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I'm new to bass clarinet, and I seem to be following the button chart accurately to play a G, which indicates to press no buttons.

However, when I measure the note with a tuner, it clearly plays an F and sounds like an F. The tuner was verified to be working with another instrument.

What obvious thing am I missing?

Thank you

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    Is there anything related to your bass clarinet that says it’s a Bb bass clarinet or that it’s in Bb? If so then that’s by design. – Todd Wilcox Oct 23 '18 at 3:18
  • @ToddWilcox WP says bass clarinets are "invariably" B flat, so it seems like you're onto something. However, why would this fingering chart show open for G? Assuming the note in question is the G above C4. womsband.wonecks.net/files/2011/07/… – whitneyland Oct 23 '18 at 5:47
  • @Lee - Because that's the G you read on bass clarinet sheet music. It sounds like an F3. – Dekkadeci Oct 23 '18 at 5:50
  • This sounds great for advanced musicians, and terrible for beginners. If i’m understanding right, if you want to have a little fun you can’t just go buy a sheet music book because the notes would be wrong. Just guessing only a fraction of what’s available is transposed for B flat Bass Clarinet. @KilianFoth your answer is illuminating and crucial to understanding. Would someone be willing to edit the gist into the answer? Carl yours is interesting as well. – whitneyland Oct 23 '18 at 17:49
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The bass clarinet is a transposing instrument: the Bb bass clarinet sounds a full major 9th below what is written for its sheet music. For example, that written G in the OP sounds like the F in the octave below.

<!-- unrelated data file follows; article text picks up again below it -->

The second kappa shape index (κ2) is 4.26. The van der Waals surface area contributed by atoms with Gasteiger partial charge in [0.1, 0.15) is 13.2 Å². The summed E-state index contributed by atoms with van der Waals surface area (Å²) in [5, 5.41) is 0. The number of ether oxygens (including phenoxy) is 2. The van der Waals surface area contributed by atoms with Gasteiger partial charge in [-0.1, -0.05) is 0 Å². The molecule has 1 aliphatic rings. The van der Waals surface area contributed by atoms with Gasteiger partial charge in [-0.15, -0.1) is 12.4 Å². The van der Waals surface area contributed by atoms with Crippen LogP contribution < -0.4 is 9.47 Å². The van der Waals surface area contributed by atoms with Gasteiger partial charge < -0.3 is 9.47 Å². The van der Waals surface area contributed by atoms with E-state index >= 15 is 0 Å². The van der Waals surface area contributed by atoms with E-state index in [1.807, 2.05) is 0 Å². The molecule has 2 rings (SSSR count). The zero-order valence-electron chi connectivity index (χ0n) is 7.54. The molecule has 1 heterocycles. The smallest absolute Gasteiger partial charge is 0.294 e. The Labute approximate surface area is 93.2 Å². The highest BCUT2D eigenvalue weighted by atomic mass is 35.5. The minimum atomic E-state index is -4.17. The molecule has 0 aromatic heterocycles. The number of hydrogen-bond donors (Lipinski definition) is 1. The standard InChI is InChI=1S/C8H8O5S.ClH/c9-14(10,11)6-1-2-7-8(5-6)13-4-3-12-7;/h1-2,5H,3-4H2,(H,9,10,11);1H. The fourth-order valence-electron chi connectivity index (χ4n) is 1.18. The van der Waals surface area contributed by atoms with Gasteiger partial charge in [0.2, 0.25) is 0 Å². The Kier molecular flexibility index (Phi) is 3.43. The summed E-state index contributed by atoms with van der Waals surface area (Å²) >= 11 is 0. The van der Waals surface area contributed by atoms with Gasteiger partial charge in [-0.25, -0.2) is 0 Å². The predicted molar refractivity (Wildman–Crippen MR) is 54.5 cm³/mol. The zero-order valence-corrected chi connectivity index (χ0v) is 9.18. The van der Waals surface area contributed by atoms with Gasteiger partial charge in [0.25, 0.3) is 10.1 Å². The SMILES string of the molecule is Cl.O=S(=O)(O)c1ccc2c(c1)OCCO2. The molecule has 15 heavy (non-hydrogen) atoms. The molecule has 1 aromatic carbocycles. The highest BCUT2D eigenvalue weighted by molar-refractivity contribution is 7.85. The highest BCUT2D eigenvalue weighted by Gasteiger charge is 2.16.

The bass clarinet is nowhere close to being the only transposing instrument, though: for example, the regular Bb clarinet sounds a major 2nd below what is written (so a written C sounds like a Bb), and the French horn sounds a perfect 5th below what is written (so a written C sounds like an F). Note that transposing instruments are often labelled with what their written C sounds like (thus the "Bb clarinet" and "A clarinet" names).

(I played bass clarinet in 3 school concert bands, so I recognized that fingering for a G pretty quickly.)

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    The point of mis-notating music like this is to allow people to to switch between variants of the same instrument, such as the A,Bb and C clarinet or even the bass clarinet, without learning new fingering tables. For the player, a "G" is always fingered the same way, and printers and conductors have to deal with the fact that you have to notate "A" to get a sounding "G". The notion is that it is easier to train the few specialists and advanced professionals than the entire corps of musicians. – Kilian Foth Oct 23 '18 at 6:27
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    @KilianFoth symphony scores are often in pure concert pitch, to ease the conductor's view of the chords. The conductor knows to ask, say, the clarinets to play "written C" or play "concert C" . – Carl Witthoft Oct 23 '18 at 15:04

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